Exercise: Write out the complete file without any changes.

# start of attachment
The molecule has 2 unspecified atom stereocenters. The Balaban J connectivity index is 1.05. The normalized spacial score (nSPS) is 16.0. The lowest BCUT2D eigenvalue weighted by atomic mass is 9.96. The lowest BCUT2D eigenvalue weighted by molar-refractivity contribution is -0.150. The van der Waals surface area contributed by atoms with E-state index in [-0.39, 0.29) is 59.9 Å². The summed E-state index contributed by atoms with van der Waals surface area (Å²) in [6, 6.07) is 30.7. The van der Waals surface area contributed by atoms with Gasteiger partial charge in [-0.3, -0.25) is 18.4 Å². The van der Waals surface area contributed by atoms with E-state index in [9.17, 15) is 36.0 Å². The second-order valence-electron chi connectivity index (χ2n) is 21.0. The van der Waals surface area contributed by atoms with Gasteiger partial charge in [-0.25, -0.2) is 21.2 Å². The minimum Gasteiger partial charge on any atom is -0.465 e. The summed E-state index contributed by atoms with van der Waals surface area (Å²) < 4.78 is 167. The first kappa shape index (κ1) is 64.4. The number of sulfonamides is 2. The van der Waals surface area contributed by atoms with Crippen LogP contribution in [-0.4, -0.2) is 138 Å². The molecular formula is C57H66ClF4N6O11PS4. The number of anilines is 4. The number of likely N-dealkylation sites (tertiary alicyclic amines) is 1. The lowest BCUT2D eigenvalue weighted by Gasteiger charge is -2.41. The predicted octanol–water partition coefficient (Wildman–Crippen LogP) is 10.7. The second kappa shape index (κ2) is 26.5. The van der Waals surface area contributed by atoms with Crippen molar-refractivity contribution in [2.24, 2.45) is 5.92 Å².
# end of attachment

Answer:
The molecule has 2 unspecified atom stereocenters. The Balaban J connectivity index is 1.05. The normalized spacial score (nSPS) is 16.0. The lowest BCUT2D eigenvalue weighted by atomic mass is 9.96. The lowest BCUT2D eigenvalue weighted by molar-refractivity contribution is -0.150. The van der Waals surface area contributed by atoms with E-state index in [-0.39, 0.29) is 59.9 Å². The summed E-state index contributed by atoms with van der Waals surface area (Å²) in [6, 6.07) is 30.7. The van der Waals surface area contributed by atoms with Gasteiger partial charge in [-0.3, -0.25) is 18.4 Å². The van der Waals surface area contributed by atoms with E-state index in [9.17, 15) is 36.0 Å². The second-order valence-electron chi connectivity index (χ2n) is 21.0. The van der Waals surface area contributed by atoms with Gasteiger partial charge in [-0.25, -0.2) is 21.2 Å². The minimum Gasteiger partial charge on any atom is -0.465 e. The summed E-state index contributed by atoms with van der Waals surface area (Å²) < 4.78 is 167. The first kappa shape index (κ1) is 64.4. The number of sulfonamides is 2. The van der Waals surface area contributed by atoms with Crippen LogP contribution in [-0.4, -0.2) is 138 Å². The molecular formula is C57H66ClF4N6O11PS4. The number of anilines is 4. The number of likely N-dealkylation sites (tertiary alicyclic amines) is 1. The lowest BCUT2D eigenvalue weighted by Gasteiger charge is -2.41. The predicted octanol–water partition coefficient (Wildman–Crippen LogP) is 10.7. The second kappa shape index (κ2) is 26.5. The van der Waals surface area contributed by atoms with Crippen molar-refractivity contribution in [2.24, 2.45) is 5.92 Å².